This small-scale, qualitative study compares the experiences of Chinese students studying in New Zealand and study in China. We draw on Carlone and Johnson’s (2007) model of science identity development which stresses that identity development requires interactions with others and includes three interrelated and overlapping dimensions: competence, performance, and recognition. The formation of science identity is influenced by students’ gender identity and the locations they are studying in. As China and New Zealand are both significant higher education providers in the Asia-Pacific region, but vary in social system, cultural context, and mode of doctoral education, the comparison of Chinese female students’ experience can help isolate gender identity from contextual factors. Semi-structured interviews were conducted to gather data from four domestic female Chinese PhD students in a Chinese university and five international female Chinese PhD students studying in New Zealand.

For female Chinese PhD students both in China and New Zealand, their decisions to pursue a PhD were mostly driven by their aspirations for a career in academia or related industries. They felt a ‘pressure of age’, from both from the job market and their family. ‘Involution’ (内卷 in Chinese), a term that describes the phenomenon in which higher education degree holders compete for entry-level positions in industries and universities, was highlighted by study participants. Our study participants reported pressure to earn their degrees before a certain age (35) to compete for these industry jobs. Also, participants noted that Chinese parents generally see marriage, rather than a career, as a pathway for social mobility for their daughters, putting more emphasis on their daughter’s marriage than academic success. This pressure likely negatively influenced their development of a strong science identity as they felt that their families and society valued a different identity more strongly – that of a wife and mother.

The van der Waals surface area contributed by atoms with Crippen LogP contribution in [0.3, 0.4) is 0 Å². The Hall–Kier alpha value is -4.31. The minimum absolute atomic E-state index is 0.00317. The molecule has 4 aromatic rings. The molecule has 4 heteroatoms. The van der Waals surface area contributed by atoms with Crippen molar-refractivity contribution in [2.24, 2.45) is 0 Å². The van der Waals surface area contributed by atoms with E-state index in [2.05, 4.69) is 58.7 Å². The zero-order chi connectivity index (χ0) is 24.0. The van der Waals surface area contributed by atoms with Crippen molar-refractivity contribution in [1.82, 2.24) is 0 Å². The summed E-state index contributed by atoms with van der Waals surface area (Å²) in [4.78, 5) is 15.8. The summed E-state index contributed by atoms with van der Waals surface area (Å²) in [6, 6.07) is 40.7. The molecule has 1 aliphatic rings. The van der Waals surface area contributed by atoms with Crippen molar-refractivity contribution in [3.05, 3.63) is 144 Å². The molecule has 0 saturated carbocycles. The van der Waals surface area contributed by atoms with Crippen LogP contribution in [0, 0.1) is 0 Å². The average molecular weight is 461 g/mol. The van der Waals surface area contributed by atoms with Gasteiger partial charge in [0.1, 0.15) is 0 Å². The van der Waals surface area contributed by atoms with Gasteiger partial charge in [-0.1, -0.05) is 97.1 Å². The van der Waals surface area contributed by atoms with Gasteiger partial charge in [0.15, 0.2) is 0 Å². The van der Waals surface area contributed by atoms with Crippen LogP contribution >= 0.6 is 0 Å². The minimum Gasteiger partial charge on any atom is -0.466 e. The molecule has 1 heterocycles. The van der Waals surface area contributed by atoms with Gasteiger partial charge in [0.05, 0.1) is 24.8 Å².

Our sample of PhD students in both China and New Zealand reported that in their experiences, especially in bioscience fields, the gender gap at least in the number of  PhD students seemed to be reducing. However, participants reported that even with a more equal gender distribution, they were acutely aware of a ‘glass ceiling’ that restricts female students from success in STEM research fields. For example, they noted that supervisors had lower expectations of their work, seemed to prefer to take on male PhD students, or did not believe female researchers needed a PhD. In addition, in the sampled Chinese university, participants reported that the resources distributed to female PhD students, including supervision time as well as conference and networking opportunities, were relatively limited compared to those provided to male students. Further, although they faced these inequities, our participants noted ‘a culture of silence’ in which they felt their experiences of gender bias would be viewed as a ‘little drama in their head’ if reported. In contrast, Chinese female doctoral students studying in New Zealand reported better experiences compared to their counterparts in China. They described a gender-balanced, positive, and supportive community of researchers in their STEM fields. However, gender was still acutely felt; one participant in this study drew a blueprint of a post-gendered world:

It would be better if we do not over-focus on the word ‘female’. If a woman has high achievement, like Chinese researcher Tu, Youyou, the media or the public always report her as a ‘female’ scientist. If an actual gender balance is achieved, we would not emphasise her female identity.